Pension Pioneer

Lenovo Group blazed a trail for China Inc. by acquiring IBM’s personal computer business. Now it is setting a precedent with far-reaching implications for the country’s economy and markets: the launch of China’s first company pension plan.

Chinese computer maker Lenovo Group is regarded as one of the country’s most dynamic and desirable employers. But even Lenovo has to work hard to hang on to its talent, especially highly sought-after employees with overseas experience. Today, Lenovo has a new tool in its recruiting kit: the first nationwide corporate pension plan of any Chinese company. The plan, launched in July, is a competitive must for a company that has ambitions to become a global information technology powerhouse following its $1.75 billion acquisition of IBM’s personal computer business last year. A corporate pension plan is exactly the kind of perk “that is often raised at the end of a job interview,” says Zhang Jin, executive director of human resources for Lenovo China.

The company is at the forefront of a financial revolution with huge implications. As more firms follow Lenovo’s lead, China’s stock market will receive a healthy stimulus, much as the debut of 401(k) plans fostered the growth of an equity culture in the U.S. in the 1970s and ’80s. “Mutual funds have a very short history in China, and people don’t know how to manage their assets,” says Zhao Xuejun, chief executive of Beijing-based Harvest Fund Management Co., which manages Lenovo’s fund. “This is a very important development for those who focus on money management over the space of a lifetime.”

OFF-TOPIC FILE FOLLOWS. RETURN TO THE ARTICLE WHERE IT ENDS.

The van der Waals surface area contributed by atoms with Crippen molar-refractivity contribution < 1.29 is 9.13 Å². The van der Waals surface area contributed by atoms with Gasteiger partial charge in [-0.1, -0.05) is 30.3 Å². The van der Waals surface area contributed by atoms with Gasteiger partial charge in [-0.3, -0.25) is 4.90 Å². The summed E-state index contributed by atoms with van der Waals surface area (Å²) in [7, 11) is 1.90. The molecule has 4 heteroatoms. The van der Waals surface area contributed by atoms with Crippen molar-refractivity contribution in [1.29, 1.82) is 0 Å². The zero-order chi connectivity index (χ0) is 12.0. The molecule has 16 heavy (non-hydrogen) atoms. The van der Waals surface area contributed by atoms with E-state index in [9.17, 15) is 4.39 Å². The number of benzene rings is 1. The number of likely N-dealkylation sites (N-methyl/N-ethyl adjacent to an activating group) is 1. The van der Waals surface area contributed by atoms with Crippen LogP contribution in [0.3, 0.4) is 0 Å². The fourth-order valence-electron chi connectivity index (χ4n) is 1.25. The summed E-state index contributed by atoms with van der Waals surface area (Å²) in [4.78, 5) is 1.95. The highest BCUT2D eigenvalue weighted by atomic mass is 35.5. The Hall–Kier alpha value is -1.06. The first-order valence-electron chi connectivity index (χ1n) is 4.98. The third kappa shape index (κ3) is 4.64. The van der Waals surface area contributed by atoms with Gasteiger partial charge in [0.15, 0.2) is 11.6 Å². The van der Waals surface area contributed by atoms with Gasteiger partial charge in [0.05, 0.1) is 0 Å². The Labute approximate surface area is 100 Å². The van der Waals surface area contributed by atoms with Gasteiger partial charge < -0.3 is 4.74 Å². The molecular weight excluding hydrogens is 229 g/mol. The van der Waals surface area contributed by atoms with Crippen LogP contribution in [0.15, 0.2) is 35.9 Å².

It’s also an economic necessity: Despite reform efforts, the World Bank estimates that less than half of China’s 265 million urban workers are covered under defined contribution plans set up by employers to supplement creaky state pensions. And companies often borrow from their pension funds to such an extent that many plans are “notional only,” says insurance analyst Bob Leung of Merrill Lynch & Co. in Hong Kong. Demographics will further undermine the system, as the baby boomers of the Mao Zedong era begin to retire in greater numbers than there are new entrants to the work force, who were born under Deng Xiaoping’s one-family, one-child policy.

Since 2003 the government has encouraged reform experiments to address the pension gap. With Beijing’s consent a few provinces passed legislation allowing for the creation of pilot corporate pension plans managed by third-party providers. The success of these efforts prompted the central government to adopt similar nationwide reforms, and the Ministry of Labor and Social Security last year licensed a number of leading financial institutions, including China Life Insurance Co. and China Construction Bank, to set up independent subsidiaries to provide pension services.

Lenovo was quick to seize the opportunity. The company needed a national scheme because it has employees in every Chinese municipality, province and autonomous region except for Tibet. Setting up separate pension plans in each province would have been prohibitively expensive and would have impeded the transfer of workers within the country.